Fact-check: One million Ukrainian refugees are not to blame for Hungary's record-high inflation
February 03. 2023. – 03:32 PM
A US senator tweeted a few days ago that Hungary has taken in one million Ukrainian refugees, and claimed this was the reason for the country having the highest inflation rate in the EU, at 25%. There are, however, several problems with his statement.
The Financial Times published a detailed article entitled “Hungary’s soaring inflation puts squeeze on Viktor Orbán” on 29 January. In the article, the authoritative British business daily presented a striking graph showing that while inflation has risen throughout the EU over the past two years, Hungary has significantly exceeded the EU average in recent months. While rising inflation in Hungary reached as high as 25 percent in December, the EU average has reversed and now stands at just 10.4 percent.
The article and graph caught the eye of American conservative publicist and activist Avik Roy, who shared it on his Twitter profile.
“Natcons keep insisting that Orbán’s Hungary is a haven of pro-family public policy. I’m not sure many families can prosper in a country with 25% inflation.”
- Roy commented on the graph.
Roy's tweet has reached over 300,000 people on Twitter in the last few days, including Ohio Senator J.D. Vance. Vance, a Republican Party politician, was elected Senator last November with the support of Donald Trump. Vance gained national prominence with his book on the decline of the American working class, "Hillbilly Elegy – A memoir of a family and culture in crisis".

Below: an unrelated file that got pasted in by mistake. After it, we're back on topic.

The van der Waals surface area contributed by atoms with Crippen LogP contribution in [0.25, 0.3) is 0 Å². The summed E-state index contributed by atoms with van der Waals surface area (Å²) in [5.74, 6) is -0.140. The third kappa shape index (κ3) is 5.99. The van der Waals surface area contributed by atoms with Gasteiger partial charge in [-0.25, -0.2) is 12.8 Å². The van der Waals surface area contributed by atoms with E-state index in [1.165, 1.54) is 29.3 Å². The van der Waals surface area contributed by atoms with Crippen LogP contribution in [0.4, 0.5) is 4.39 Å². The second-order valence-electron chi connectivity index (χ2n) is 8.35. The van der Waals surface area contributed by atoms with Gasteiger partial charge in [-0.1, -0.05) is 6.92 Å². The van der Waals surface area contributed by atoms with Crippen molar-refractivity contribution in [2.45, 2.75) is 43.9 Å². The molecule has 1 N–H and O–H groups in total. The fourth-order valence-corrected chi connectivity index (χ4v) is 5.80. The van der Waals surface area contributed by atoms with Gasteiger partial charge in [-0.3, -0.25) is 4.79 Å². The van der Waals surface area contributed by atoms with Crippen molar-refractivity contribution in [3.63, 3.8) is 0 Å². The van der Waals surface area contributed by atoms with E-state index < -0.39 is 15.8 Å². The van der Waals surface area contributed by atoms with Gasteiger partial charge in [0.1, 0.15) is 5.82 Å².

The senator is one of Viktor Orbán's most important fans overseas. In recent years, he has campaigned on several occasions for the US to follow Hungary's example. From the Orbán government's family policy measures to the "child protection" referendum about "banning LGBTQ propaganda" from Hungarian schools, he has been a leading voice in the US when it comes to praising the Orbán government's policies.
Then, on 30 January, Vance shared Avik Roy's tweet with his 345,000 followers and added the following comment to the post:
“Hungary took in a million refugees from Ukraine, something Mr. flag-in-the-bio probably supports. Now he’s dunking on a country of 10 million for the predictable supply shortages.”
Vance's tweet had reached more than 450,000 people by the time this article was published, and Balázs Orbán, the political director of the Hungarian Prime Minister, thanked the senator for his support in a separate post.
But there are several problems with Vance's post. The post makes two main claims:
- Hungary has taken in one million refugees from Ukraine
- The one million Ukrainian refugees are responsible for Hungary's 26-year record inflation rate of 25 percent, which is two and a half times the EU average.
The first statement is relatively easy to check. The United Nations Refugee Agency (UNHCR) maintains a database on which countries have taken in Ukrainian refugees since the start of the war and how many. The data is obtained directly from the authorities of the country concerned.